It’s great that you have already created a Facebook business page and it sounds like your Facebook page is slowly growing. Even though you’re not an expert in the field of child nutrition you can certainly become a ‘body’ of information and resources about nutrition, whilst at the same time promoting your products. By posting facts and links to other blogs or children nutrition websites, The Covert Cook could potentially become a portal of information; you can answer questions from mums by providing them with a link to another site or blog that will give them the answer they are looking for, alternatively you can summarise what you find but ensure that any stats or facts you state you mention the source. Overtime, you will eventually become an expert simply by reading up on information, but you will need to invest time in doing so. If you believe in your product and believe that other mothers will benefit from it then it will naturally take off.
However, nothing comes without a price, you need to work hard at your Facebook page and other social media avenues; make regular updates, about a 2 – 3 posts a day, not too many as that may be considered as spam and be sure it’s not too sales-like but rather informative, personal and relate back to other mothers. Post images of products, write blog like comments on them, maybe even start your own blog on the website and connect it back to Facebook. Take a look at some of Netregistry’s customers such as Lushcups, a small cupcake business in Sydney run by two friends https://www.facebook.com/LushcupsCupcakes; Pinwheel Project, a photographer specialising in wedding and family portraits https://www.facebook.com/pages/PinWheel-Project/266205676768988 and for an example of a blog Flying Penguin a kids toy store in Netwown, Sydney http://www.store.flyingpenguin.com.au/blog.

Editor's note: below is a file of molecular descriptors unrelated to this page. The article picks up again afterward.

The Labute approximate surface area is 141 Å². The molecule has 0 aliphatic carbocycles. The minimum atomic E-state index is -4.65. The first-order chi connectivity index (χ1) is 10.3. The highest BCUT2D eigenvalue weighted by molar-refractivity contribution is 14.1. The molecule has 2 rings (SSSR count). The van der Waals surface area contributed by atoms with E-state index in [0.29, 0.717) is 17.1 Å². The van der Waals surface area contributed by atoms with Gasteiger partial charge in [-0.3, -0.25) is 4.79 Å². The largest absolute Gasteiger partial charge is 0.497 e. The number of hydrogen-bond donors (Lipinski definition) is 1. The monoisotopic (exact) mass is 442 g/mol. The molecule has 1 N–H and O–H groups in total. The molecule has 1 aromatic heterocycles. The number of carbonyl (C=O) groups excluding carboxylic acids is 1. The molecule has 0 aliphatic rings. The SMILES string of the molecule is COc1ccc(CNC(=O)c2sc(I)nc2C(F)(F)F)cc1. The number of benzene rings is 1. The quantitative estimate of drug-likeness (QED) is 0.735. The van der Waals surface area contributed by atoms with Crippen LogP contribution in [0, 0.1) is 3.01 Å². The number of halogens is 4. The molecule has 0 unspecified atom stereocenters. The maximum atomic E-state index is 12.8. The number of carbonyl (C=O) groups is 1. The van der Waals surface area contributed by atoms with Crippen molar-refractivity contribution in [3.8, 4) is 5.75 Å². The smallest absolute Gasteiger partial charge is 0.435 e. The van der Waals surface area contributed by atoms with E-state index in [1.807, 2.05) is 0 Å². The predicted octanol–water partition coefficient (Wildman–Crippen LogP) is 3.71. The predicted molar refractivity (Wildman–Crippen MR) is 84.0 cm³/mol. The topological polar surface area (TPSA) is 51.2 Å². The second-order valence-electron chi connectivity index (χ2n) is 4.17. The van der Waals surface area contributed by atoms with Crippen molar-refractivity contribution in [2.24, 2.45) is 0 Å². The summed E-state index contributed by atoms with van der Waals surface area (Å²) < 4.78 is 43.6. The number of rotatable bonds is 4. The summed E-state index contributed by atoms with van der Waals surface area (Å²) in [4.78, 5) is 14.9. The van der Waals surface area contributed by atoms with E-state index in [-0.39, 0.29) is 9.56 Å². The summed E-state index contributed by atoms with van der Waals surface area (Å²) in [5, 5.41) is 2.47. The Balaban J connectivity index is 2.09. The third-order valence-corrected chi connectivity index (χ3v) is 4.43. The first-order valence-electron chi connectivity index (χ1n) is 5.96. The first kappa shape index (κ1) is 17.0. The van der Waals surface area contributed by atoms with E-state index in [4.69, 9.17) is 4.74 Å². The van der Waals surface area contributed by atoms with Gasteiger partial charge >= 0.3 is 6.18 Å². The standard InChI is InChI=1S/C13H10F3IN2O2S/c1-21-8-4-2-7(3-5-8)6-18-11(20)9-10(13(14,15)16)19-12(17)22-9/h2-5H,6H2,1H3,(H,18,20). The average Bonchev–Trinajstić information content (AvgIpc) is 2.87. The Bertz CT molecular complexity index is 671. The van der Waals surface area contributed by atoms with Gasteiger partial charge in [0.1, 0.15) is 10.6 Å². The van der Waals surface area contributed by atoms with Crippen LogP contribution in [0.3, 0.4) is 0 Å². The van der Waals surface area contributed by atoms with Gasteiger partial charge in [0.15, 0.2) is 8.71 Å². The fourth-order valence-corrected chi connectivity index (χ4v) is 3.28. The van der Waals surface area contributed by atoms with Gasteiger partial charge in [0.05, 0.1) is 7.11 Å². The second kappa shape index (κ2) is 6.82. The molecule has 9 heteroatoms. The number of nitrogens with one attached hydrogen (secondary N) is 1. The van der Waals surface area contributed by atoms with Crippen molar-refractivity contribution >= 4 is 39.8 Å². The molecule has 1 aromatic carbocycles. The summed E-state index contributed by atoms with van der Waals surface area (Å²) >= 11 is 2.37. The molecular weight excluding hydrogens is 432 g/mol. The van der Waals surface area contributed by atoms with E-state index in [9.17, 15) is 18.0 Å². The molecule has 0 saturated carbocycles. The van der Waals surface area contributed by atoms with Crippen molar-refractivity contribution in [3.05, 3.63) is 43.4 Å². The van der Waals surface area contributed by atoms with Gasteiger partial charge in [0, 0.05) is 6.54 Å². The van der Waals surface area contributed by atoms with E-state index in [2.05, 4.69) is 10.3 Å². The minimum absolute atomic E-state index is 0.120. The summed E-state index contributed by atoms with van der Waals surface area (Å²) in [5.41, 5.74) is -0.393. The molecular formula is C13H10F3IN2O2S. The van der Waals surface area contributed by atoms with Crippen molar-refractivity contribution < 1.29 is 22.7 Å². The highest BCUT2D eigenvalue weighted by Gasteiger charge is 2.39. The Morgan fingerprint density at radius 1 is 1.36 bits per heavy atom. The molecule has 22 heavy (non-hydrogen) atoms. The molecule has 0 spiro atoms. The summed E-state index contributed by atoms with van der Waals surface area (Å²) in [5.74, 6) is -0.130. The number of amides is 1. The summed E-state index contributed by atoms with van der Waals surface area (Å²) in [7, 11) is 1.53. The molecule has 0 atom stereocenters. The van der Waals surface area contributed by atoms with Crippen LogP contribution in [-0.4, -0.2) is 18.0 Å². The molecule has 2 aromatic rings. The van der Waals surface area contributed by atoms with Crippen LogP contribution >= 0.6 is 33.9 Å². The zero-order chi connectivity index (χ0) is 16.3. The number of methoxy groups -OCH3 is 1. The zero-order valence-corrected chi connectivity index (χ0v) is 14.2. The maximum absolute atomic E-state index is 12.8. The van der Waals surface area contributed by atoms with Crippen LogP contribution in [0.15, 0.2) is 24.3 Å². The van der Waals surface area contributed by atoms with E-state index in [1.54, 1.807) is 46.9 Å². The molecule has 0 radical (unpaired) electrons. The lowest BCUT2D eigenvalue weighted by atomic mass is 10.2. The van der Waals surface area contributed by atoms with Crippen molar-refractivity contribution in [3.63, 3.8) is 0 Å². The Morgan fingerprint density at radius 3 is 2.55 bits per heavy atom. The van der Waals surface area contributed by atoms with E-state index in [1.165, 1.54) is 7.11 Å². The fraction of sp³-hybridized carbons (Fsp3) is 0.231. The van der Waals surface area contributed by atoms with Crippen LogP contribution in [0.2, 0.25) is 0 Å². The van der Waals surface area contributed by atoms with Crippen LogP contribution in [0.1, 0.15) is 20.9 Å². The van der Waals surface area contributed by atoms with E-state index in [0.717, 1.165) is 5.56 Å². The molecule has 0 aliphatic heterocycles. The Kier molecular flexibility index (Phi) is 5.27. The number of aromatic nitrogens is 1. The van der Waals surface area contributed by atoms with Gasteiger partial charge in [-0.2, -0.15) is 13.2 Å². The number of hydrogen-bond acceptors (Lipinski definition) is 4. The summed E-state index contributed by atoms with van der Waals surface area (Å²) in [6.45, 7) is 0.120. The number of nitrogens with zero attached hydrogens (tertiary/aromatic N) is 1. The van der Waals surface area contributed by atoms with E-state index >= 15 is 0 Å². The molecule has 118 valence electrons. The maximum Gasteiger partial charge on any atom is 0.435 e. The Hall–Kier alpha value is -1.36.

As mentioned earlier, you are currently unable to track ‘sales’ within Facebook; however you can track other valuable information. Facebook business pages have a feature called ‘Insight Summary’; see the audience you reach, including their age, demographic, sex, language as well as which posts people engaged with the most and more. With that information you can tweak your campaign to reach out to more audience. If you have Google analytics on your website you can also track how many people visit your website through your Facebook page, under the “Social” tab. You can also track the “conversions” you make from the Facebook referrals, and various other social media applications.
Remember, that your Facebook page works with your website to help promote your product and increase sales. Have a Facebook icon on your website, along with any other social media you may have and if you have the time you can start a blog (as mentioned earlier).
If all of this sounds too overwhelming then you can employ a professional that can help you kick start it all off. Some companies like Netregistry offer Social Media packages or Online Marketing packages that help you incorporate your website and social plan.
Final thought, although your not a qualified nutritionist you can position The Covert Cook as the “body” of information for all things nutritional for kids. Hope we have helped answer your question and given you more insight on how to promote your product and use Facebook effectively.
With the explosion of social media, do you think it is more important to have a social media presence before your website or vice versa?